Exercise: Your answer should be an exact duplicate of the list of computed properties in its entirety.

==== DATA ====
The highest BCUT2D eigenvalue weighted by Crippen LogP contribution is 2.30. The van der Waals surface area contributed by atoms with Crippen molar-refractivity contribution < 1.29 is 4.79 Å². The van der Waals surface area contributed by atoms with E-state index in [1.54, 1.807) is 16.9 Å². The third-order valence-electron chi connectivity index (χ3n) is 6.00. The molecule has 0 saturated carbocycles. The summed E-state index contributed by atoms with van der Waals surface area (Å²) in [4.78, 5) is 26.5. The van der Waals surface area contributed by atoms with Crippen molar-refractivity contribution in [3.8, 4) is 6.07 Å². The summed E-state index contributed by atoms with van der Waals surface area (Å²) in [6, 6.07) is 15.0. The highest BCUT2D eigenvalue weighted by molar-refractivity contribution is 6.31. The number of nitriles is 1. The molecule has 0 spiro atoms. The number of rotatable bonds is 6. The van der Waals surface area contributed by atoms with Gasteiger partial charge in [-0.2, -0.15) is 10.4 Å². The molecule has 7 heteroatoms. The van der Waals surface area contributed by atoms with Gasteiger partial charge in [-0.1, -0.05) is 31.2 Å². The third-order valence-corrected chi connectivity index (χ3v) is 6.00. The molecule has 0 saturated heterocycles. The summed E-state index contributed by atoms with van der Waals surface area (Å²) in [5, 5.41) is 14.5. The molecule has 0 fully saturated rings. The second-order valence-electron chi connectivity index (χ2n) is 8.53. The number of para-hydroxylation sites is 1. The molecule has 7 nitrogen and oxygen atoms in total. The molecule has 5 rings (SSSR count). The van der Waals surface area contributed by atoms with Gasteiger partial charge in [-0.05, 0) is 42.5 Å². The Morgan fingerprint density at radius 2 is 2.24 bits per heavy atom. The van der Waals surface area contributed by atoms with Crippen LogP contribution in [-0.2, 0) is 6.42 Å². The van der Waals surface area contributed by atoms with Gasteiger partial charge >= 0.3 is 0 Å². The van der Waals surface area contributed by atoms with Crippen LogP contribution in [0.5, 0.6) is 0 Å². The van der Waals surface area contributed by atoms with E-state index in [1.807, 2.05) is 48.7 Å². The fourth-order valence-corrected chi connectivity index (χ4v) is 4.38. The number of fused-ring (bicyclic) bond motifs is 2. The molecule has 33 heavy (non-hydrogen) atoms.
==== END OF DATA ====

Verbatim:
The highest BCUT2D eigenvalue weighted by Crippen LogP contribution is 2.30. The van der Waals surface area contributed by atoms with Crippen molar-refractivity contribution < 1.29 is 4.79 Å². The van der Waals surface area contributed by atoms with E-state index in [1.54, 1.807) is 16.9 Å². The third-order valence-electron chi connectivity index (χ3n) is 6.00. The molecule has 0 saturated carbocycles. The summed E-state index contributed by atoms with van der Waals surface area (Å²) in [4.78, 5) is 26.5. The van der Waals surface area contributed by atoms with Crippen molar-refractivity contribution in [3.8, 4) is 6.07 Å². The summed E-state index contributed by atoms with van der Waals surface area (Å²) in [6, 6.07) is 15.0. The highest BCUT2D eigenvalue weighted by molar-refractivity contribution is 6.31. The number of nitriles is 1. The molecule has 0 spiro atoms. The number of rotatable bonds is 6. The van der Waals surface area contributed by atoms with Gasteiger partial charge in [-0.2, -0.15) is 10.4 Å². The molecule has 7 heteroatoms. The van der Waals surface area contributed by atoms with Gasteiger partial charge in [-0.1, -0.05) is 31.2 Å². The third-order valence-corrected chi connectivity index (χ3v) is 6.00. The molecule has 0 saturated heterocycles. The summed E-state index contributed by atoms with van der Waals surface area (Å²) in [5, 5.41) is 14.5. The molecule has 0 fully saturated rings. The second-order valence-electron chi connectivity index (χ2n) is 8.53. The number of para-hydroxylation sites is 1. The molecule has 7 nitrogen and oxygen atoms in total. The molecule has 5 rings (SSSR count). The van der Waals surface area contributed by atoms with Gasteiger partial charge in [-0.05, 0) is 42.5 Å². The Morgan fingerprint density at radius 2 is 2.24 bits per heavy atom. The van der Waals surface area contributed by atoms with Crippen LogP contribution in [-0.2, 0) is 6.42 Å². The van der Waals surface area contributed by atoms with Gasteiger partial charge >= 0.3 is 0 Å². The van der Waals surface area contributed by atoms with Crippen LogP contribution in [0.5, 0.6) is 0 Å². The van der Waals surface area contributed by atoms with E-state index in [1.807, 2.05) is 48.7 Å². The fourth-order valence-corrected chi connectivity index (χ4v) is 4.38. The number of fused-ring (bicyclic) bond motifs is 2. The molecule has 33 heavy (non-hydrogen) atoms.